Culture shock, according to the Oxford Dictionary, is “the feeling of disorientation experienced by someone when they are suddenly subjected to an unfamiliar culture, way of life or set of attitudes.”
Sounds easy enough to understand. When you’re in a new place, you face difficulties trying to adjust to a new culture.
Reverse culture shock, according to Investopedia, is “the shock suffered by some people when they return home after a number of years overseas. This can result in unexpected difficulty in readjusting to the culture and values of the home country, now that the previously familiar has become unfamiliar.”
Not so straightforward now, is it?
And nothing illuminates reverse culture shock better than language.
When I first arrived in the United States, I remember going to Maccas (aka McDonald’s) and asking for “nuggets with to/mah/to sauce” (sauce being pronounced similar to horse), telling my friend I had to “chuck my rubbish in the bin,” and referencing the time as “10 to three in the arvo.” These were, and still are, just a few of my most common expressions. But it wasn’t until my feet were firmly planted back in the land down under that I realized the extent of my use of the Australian accent, slang and spelling.
I struggled with many little things in the United States. Some were as simple as understanding that an Americano (espresso with hot water added) is basically a long black in reverse (hot water with espresso added). Others were as complicated as trying to comprehend the need for the measurements Fahrenheit and miles, terms I still can’t seem to wrap my head around. Nonetheless, they were the jigsaw pieces of culture shock that I was slowly but surely putting together to understand the greater picture of the American way of life.
But now that I’m back in Australia I have to, once again, remember to put the ‘u’ back in colour, substitute an ‘s’ for a ‘z’ in ‘organise’ and swap the ‘er’ in centre. Not only that, but every time I write the date, I have to recall that the day comes before the month and numbers such as 00111 would be said as, ‘double zero, triple one.’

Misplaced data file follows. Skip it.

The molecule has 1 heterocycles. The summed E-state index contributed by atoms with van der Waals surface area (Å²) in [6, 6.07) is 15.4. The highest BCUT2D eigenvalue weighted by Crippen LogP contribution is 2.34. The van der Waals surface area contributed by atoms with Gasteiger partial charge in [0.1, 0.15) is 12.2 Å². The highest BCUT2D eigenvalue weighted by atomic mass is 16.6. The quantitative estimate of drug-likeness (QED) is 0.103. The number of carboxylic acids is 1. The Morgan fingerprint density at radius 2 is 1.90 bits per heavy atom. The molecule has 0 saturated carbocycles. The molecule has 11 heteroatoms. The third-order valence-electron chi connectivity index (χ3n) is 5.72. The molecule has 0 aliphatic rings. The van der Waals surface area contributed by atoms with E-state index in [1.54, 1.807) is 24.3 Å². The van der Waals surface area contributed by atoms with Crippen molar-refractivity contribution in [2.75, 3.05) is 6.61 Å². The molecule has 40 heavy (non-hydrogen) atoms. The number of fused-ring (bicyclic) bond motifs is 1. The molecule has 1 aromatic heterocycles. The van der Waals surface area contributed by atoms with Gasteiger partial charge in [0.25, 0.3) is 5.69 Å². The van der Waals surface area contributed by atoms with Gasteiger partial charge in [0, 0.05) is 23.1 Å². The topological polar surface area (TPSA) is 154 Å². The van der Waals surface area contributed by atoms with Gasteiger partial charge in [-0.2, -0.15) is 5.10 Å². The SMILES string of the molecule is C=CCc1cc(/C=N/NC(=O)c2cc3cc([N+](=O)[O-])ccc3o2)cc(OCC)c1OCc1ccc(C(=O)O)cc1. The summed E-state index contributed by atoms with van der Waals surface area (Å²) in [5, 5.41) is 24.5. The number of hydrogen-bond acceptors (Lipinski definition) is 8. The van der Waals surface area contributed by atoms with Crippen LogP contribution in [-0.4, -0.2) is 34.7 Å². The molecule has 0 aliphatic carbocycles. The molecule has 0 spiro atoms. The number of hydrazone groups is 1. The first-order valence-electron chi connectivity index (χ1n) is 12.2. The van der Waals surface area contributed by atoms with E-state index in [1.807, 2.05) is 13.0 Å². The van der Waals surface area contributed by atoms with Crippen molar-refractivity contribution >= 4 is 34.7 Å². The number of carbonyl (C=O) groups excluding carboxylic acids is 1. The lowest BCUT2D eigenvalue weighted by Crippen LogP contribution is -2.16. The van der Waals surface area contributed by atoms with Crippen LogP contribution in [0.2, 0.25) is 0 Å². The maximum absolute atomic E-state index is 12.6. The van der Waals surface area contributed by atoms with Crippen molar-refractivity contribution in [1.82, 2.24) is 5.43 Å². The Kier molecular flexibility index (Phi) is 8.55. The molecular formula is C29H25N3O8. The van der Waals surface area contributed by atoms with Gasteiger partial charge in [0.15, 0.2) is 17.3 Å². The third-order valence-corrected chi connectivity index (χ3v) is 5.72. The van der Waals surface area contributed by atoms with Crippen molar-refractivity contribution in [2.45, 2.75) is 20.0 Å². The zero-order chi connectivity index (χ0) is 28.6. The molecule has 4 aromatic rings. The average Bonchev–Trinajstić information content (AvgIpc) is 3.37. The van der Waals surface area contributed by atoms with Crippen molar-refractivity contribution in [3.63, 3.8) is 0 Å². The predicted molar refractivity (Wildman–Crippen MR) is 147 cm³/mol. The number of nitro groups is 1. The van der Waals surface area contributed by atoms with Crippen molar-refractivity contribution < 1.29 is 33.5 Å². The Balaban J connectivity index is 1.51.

I’m relearning everything I had to abandon while assimilating in America.
It’s an odd predicament that’s both slightly amusing and marginally frustrating. Studying abroad is all about immersing yourself in a new culture and experiencing a way of life that’s different than your own. Although I may have lived in Sydney before, I’m still struggling with these adjustments.
When I was acclimatizing to the United States, I would catch myself saying words “American style.” I would do things like ask for “haff and haff,” rather than “hahf and hahf.” This was partly because of the people and environment that surrounded me, but also because I found it easier for others to understand me and I didn’t have to go around explaining myself. It’s even more absurd that I find myself doing the same thing in Australia.
Now, after being in America, I ask for the “restroom” without thinking twice. But these phrases, which are met with a slight pause and blank face by Aussies (you’d just ask for the “toilet”), make me feel like I really am coming from the United States and not back to Australia. Do I revert to my old speaking habits just so I can adapt to the culture more easily, or do I continue to say things the way I’m now used to?
Every day as I encounter new people and situations, I’m exposed to more opportunities to figure out exactly how I should, or more importantly, want to say things. It’s easiest to go with what comes out naturally, and if that means that I say “college” or “school” instead of “uni,” then I’ll happily explain the differences.
Instead of correcting my language, I learn from my experiences.
Note: Some people claim that Aussies essentially speak another language. But, I’m pretty sure it’s plain English when someone says they’ll be chucking a sickie because their rellies are coming down from Brizzy at 20 to four in the arvo and they haven’t barbie’d any snags for the sausage sizzle yet — or made space for the game of backyard cricket later on.
Then again, mate, maybe it’s not.
“Throwing a shrimp on the barbie” was a catchphrase created by Paul Hogan, who was advertising Australia to Americans. Aussies don’t even say shrimp. We say prawns. And yes, there’s a difference between them.
Jenisha Sabaratnam writes the weekly Travel column on her study abroad experiences in Australia. Contact Jenisha Sabaratnam at [email protected].